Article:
This is an excellent set of the Bartók String Quartets, although it has two unusual characteristics which may be linked: the playing is very well upholstered – we normally hear a leaner, meaner sound in Bartók – and the interpretations are on the slow side. Usually the six Quartets fit easily on to two CDs, but the feat is accomplished here by having Disc Two run to eighty-three minutes. The slowness is not outrageous, especially if you compare the timings with those of the Hungarian Quartet; but turning to another favourite ensemble, the Keller Quartet, they are significantly slower. The Arcadia Quartet players tell us in a note that they all live in Transylvania. So although the musicians are Romanian, they understand Bartók’s musical language and its roots. They hold a prestigious residency in Bucharest, under which they give six broadcast concerts a year, and they have been together since 2006, picking up a number of competition prizes.
The booklet note by Paul Griffiths is detailed in some respects but strangely lacking in others. I don’t know what it is about many of my British colleagues, but they seem to have a blindspot when it comes to Max Reger. In regard to Bartók’s First Quartet of 1907-09, Griffiths tells us about the love affair with Stefi Geyer and the first trip to Transylvania, but not about the deep study of Reger’s music that Bartók made in 1907 and his visit to the older composer in Leipzig in the early summer of that year. All three movements are connected by “Stefi’s motif” and there are the expected traces of Beethoven and Debussy, but Reger is the strongest influence, especially in the opening movement. In fact, every time I hear this work, I think of Reger. For all this talk of influences, one should sense that a new voice is emerging, and I think the Arcadia players do let us feel that: the leader employs quite a wide vibrato at the start of the Lento, and as the tranquillity is interrupted by the lower strings, we hear an effortlessly powerful cello and it is apparent that the recording quality is very good. Bartók’s polyphony is already well-developed in this movement, which is in ternary form. The second, in medium tempo, follows straight on and is quite dramatic in places; again the cello is well in the sound-picture and changes of tempo are nicely handled. The Finale, slow at the beginning, soon quickens and we meet typically Bartókian folk inflections, tempo changes and fugal writing. The emphatic ending is almost a surprise when it comes. This movement is very well handled although all three are slower than in the Keller performance.
The Second Quartet of 1915-17 follows Bluebeard’s Castle and is on the cusp The Miraculous Mandarin – I far prefer the Quartet, which like some of Beethoven’s works summarises the composer’s progress so far and hints at things to come. Kodály saw the three movements as “A quiet life” / “Joy” / “Sorrow”. The Romanian musicians catch the strange quality of the Moderato, which partakes of both Schoenberg and Reger without crossing the divide between tonal and atonal. They really go for the Allegro molto capriccioso, which as Griffiths points out is almost like a Finale, a furious dance with a slow section that serves for a Trio if you see it as a Scherzo (in reality it is more like a rondo with slow interlude and coda). They get the ethereal, visionary start to the Lento, which takes place in a dream-like atmosphere, even when bolder gestures are made, and ends with the cello’s pizzicato. Here again they are slower than the Kellers in all three movements.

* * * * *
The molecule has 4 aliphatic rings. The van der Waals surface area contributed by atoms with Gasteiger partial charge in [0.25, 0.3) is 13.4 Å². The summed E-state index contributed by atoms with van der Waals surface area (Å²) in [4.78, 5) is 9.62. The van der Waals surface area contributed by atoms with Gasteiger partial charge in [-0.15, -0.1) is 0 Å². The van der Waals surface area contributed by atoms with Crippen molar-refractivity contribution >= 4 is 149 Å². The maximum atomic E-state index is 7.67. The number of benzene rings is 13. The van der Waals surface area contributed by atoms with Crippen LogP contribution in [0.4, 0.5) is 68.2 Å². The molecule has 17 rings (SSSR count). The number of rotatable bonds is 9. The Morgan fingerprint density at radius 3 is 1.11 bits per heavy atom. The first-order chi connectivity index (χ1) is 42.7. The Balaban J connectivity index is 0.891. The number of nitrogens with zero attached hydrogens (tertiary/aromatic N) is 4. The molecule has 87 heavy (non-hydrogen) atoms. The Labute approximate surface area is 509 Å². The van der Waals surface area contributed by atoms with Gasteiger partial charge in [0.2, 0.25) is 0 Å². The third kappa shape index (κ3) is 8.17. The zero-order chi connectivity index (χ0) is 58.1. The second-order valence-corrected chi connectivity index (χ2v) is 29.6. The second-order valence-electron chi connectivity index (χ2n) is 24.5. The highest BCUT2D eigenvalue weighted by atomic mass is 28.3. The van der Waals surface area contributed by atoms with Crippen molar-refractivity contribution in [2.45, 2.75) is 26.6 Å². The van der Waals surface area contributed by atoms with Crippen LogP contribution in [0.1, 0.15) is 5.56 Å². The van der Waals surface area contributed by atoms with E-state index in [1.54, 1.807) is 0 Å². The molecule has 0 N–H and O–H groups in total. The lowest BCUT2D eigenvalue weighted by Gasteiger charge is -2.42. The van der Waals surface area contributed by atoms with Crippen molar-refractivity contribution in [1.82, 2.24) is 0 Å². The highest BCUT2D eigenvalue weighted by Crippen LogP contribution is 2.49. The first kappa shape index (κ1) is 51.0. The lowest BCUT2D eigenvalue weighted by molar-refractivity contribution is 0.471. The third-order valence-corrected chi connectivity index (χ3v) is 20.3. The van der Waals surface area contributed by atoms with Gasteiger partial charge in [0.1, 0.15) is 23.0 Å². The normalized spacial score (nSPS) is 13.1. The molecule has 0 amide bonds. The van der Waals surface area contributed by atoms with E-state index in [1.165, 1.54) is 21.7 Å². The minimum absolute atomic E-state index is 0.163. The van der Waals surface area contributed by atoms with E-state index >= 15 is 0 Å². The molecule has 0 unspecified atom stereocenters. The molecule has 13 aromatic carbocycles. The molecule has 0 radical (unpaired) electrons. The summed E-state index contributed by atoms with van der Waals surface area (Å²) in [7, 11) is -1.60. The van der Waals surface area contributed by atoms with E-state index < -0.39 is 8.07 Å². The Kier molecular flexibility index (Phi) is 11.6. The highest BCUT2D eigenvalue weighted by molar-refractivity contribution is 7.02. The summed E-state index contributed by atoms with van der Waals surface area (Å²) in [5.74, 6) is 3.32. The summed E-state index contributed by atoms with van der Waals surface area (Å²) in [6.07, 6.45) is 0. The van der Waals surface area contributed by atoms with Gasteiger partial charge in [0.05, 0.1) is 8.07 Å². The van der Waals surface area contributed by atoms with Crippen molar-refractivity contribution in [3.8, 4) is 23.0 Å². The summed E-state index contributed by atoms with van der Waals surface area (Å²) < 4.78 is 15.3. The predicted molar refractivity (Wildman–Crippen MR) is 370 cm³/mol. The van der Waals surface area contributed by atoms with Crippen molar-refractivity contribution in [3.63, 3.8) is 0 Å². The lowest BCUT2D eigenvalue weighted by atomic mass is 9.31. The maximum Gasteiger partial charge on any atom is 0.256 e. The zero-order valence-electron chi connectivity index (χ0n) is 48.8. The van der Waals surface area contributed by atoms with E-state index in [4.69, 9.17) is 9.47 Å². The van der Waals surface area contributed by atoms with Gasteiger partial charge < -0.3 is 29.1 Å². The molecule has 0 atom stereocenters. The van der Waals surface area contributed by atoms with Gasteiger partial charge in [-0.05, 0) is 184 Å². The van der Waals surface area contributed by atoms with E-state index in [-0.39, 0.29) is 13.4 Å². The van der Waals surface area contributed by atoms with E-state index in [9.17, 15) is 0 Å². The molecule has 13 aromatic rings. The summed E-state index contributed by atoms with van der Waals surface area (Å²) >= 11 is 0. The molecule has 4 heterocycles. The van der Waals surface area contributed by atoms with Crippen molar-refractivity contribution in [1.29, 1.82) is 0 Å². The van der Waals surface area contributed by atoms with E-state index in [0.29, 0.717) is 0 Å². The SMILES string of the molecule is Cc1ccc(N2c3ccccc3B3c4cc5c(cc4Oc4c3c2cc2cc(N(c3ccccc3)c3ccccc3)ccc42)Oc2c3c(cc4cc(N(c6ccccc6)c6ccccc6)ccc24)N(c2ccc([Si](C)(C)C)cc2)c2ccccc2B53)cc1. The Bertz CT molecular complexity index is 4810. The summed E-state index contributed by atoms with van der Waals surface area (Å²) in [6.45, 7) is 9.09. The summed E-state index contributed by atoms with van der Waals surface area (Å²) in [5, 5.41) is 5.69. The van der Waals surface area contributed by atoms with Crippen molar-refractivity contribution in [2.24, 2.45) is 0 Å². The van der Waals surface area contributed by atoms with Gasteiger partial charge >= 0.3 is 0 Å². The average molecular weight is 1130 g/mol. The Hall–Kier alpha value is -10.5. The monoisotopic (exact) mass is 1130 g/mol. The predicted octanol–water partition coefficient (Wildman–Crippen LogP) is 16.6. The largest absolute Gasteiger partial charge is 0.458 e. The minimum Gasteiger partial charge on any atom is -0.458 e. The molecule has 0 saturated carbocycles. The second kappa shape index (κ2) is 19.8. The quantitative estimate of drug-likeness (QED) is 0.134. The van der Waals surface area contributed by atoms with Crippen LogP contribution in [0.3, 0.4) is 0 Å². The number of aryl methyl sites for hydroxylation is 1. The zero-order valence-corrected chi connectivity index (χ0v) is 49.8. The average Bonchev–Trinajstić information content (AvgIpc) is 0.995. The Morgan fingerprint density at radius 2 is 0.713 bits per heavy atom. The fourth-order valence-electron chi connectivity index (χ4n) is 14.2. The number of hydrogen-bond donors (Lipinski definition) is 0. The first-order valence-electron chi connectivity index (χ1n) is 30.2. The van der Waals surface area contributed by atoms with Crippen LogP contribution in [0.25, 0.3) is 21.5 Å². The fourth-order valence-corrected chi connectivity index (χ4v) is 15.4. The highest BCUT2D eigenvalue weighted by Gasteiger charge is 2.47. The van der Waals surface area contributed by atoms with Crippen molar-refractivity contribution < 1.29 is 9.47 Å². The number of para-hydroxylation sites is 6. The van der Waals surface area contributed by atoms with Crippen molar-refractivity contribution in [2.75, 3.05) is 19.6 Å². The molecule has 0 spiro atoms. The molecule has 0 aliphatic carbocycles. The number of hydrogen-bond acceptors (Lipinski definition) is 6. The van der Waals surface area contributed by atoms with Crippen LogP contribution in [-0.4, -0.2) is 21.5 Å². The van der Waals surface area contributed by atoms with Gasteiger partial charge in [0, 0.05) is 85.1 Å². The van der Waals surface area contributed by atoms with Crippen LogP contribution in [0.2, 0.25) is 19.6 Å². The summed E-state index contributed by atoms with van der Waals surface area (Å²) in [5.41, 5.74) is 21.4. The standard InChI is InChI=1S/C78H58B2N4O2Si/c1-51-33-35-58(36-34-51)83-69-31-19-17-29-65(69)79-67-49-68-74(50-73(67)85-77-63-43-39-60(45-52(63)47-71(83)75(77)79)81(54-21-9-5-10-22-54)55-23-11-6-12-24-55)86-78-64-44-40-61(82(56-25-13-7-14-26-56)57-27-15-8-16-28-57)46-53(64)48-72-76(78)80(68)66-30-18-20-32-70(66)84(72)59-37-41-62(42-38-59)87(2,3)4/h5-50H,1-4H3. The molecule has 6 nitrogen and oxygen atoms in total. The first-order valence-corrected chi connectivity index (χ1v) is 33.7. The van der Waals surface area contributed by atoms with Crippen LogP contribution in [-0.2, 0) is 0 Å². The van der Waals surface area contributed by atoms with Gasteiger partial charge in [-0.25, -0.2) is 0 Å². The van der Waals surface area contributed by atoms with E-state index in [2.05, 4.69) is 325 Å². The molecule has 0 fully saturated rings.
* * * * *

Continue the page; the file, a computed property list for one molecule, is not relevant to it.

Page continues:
The Third Quartet, written in September 1927, was at once Bartók’s most radical suxh work and his most successful, eventually winning him a prize of $3,000 – which explains the dedication to The Musical Fund Society of Philadelphia. It takes only about fifteen minutes to play and for once the Arcadians are pretty well in agreement with the Kellers. Playing continuously, it can be broken down into a slow section, a fast one, a recapitulation of the first section and a very fast coda. In this work, in addition to a concentrated display of contrapuntal skill, we meet the strange hinterland of the outwardly calm, almost repressed Bartók: he seems to see everything as if in one of those distorting mirrors you encounter at fairgrounds, or perhaps a whole room full of different distorting mirrors. Bartók makes use of such purely string-playing devices as pizzicato, glissando and unusual bowing effects: hitting the strings with the bow, sul tastiera, sul ponticello and col legno. The players know just what to do with the mysterious opening of the Moderato and the manifold special effects are skilfully despatched. The Allegro is furiously played and the second Moderato is very atmospheric with its weird scurrying and swooping, while the coda is pretty fierce and intense.